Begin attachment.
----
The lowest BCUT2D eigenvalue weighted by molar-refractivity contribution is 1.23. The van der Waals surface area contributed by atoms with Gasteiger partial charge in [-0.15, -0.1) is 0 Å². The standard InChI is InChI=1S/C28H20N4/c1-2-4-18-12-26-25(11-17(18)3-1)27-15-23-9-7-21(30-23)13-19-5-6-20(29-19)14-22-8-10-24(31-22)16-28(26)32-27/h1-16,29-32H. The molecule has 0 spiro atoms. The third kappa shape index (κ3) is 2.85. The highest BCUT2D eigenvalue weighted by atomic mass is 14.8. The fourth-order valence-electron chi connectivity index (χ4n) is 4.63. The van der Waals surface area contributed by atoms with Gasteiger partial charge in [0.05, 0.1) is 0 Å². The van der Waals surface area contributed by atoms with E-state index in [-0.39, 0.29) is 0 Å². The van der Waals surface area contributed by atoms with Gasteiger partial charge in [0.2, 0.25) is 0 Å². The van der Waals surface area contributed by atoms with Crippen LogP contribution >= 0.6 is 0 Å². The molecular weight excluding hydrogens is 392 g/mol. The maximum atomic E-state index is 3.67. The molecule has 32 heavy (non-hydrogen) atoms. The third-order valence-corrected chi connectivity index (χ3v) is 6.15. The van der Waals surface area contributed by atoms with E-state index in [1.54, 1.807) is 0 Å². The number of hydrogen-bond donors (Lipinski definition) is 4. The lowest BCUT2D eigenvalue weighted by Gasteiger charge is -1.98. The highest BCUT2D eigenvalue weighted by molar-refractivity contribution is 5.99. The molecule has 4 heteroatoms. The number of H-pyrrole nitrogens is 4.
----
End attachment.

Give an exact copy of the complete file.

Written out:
The lowest BCUT2D eigenvalue weighted by molar-refractivity contribution is 1.23. The van der Waals surface area contributed by atoms with Gasteiger partial charge in [-0.15, -0.1) is 0 Å². The standard InChI is InChI=1S/C28H20N4/c1-2-4-18-12-26-25(11-17(18)3-1)27-15-23-9-7-21(30-23)13-19-5-6-20(29-19)14-22-8-10-24(31-22)16-28(26)32-27/h1-16,29-32H. The molecule has 0 spiro atoms. The third kappa shape index (κ3) is 2.85. The highest BCUT2D eigenvalue weighted by atomic mass is 14.8. The fourth-order valence-electron chi connectivity index (χ4n) is 4.63. The van der Waals surface area contributed by atoms with Gasteiger partial charge in [0.05, 0.1) is 0 Å². The van der Waals surface area contributed by atoms with E-state index in [-0.39, 0.29) is 0 Å². The van der Waals surface area contributed by atoms with Gasteiger partial charge in [0.2, 0.25) is 0 Å². The van der Waals surface area contributed by atoms with Crippen LogP contribution >= 0.6 is 0 Å². The molecular weight excluding hydrogens is 392 g/mol. The maximum atomic E-state index is 3.67. The molecule has 32 heavy (non-hydrogen) atoms. The third-order valence-corrected chi connectivity index (χ3v) is 6.15. The van der Waals surface area contributed by atoms with E-state index in [1.54, 1.807) is 0 Å². The number of hydrogen-bond donors (Lipinski definition) is 4. The lowest BCUT2D eigenvalue weighted by Gasteiger charge is -1.98. The highest BCUT2D eigenvalue weighted by molar-refractivity contribution is 5.99. The molecule has 4 heteroatoms. The number of H-pyrrole nitrogens is 4.